July 20, 2023

I grew up in a small rural area named Center, Colorado which has a population of about 2,000 people. Growing up my parents were always working in the fields, I remember my father coming home from work, and I would feel how raspy his hands were on my face. I would always ask myself, “Why are his hands so rough?” Eventually, I realized it was because of the hard work he did every day.

In middle school, buying school clothes was difficult for my parents. I started working in the lettuce fields at the age of eleven with many of my friends. We would go in at 5:00 am and get out around 2:00 pm, my parents couldn’t take me to work because they had their own job to get to, so I would have to catch a ride with my supervisor at 4:30am and get home around 3:00 pm.

Walking down those lettuce fields was draining physically, and mentally. It consisted of tired feet walking down the field with my blistered hands holding a bulky hoe and keeping an eye out on the lettuce heads making sure they grew the right way. Most days would start with the fields cold and wet with dew. I was often drenched in mud. By the time the sun rose, it was boiling outside. I would still wear layers of clothes to avoid getting sunburnt and wrap bandanas around my head and neck.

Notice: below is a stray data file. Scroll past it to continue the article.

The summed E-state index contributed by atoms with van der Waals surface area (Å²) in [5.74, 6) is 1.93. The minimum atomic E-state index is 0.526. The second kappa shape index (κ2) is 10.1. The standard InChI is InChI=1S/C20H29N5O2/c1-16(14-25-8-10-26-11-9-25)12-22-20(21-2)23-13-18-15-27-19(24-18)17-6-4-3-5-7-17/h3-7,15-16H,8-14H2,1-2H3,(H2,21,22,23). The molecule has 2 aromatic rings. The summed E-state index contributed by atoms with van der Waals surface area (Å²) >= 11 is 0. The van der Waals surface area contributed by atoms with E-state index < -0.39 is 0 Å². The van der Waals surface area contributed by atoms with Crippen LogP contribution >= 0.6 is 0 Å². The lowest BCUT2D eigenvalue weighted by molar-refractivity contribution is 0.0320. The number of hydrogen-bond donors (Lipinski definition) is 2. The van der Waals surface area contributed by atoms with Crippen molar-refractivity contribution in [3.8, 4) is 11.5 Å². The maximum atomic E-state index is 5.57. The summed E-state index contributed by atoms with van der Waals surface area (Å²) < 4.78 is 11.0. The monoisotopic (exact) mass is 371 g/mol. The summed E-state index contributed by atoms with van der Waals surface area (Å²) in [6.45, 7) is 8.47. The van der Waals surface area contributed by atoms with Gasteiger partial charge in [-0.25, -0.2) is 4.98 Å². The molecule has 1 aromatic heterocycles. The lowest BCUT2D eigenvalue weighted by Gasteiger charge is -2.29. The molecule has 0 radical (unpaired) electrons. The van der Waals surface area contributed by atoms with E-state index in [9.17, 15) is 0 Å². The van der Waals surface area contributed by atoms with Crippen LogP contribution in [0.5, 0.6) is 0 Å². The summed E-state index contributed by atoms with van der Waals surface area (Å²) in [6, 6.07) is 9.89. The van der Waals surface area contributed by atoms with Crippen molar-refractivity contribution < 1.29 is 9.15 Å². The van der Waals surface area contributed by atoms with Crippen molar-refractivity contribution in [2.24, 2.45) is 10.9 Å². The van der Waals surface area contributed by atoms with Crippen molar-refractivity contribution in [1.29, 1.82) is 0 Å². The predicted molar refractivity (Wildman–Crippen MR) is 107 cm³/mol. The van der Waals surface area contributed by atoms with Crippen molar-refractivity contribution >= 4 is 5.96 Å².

There was no cold water available for us during working hours, or even on our lunch break. We normally worked a 12-hour shift with a 30-minute lunch—typically just cold food or snacks since we didn’t have enough time to go home and make something.

I found the work exhausting, so I started working a food service job. But soon found myself back in the fields when my father got diagnosed with lung cancer. My father had migrated to the U.S. when he was 19 and had been working in the fields ever since. The cancer could have been caused from the fertilizer, dust, and pesticides that he breathed in the fields.

My mother is now disabled with torn ligaments in her shoulder, which can also be from her field work and the movements of sorting the potatoes for so many years.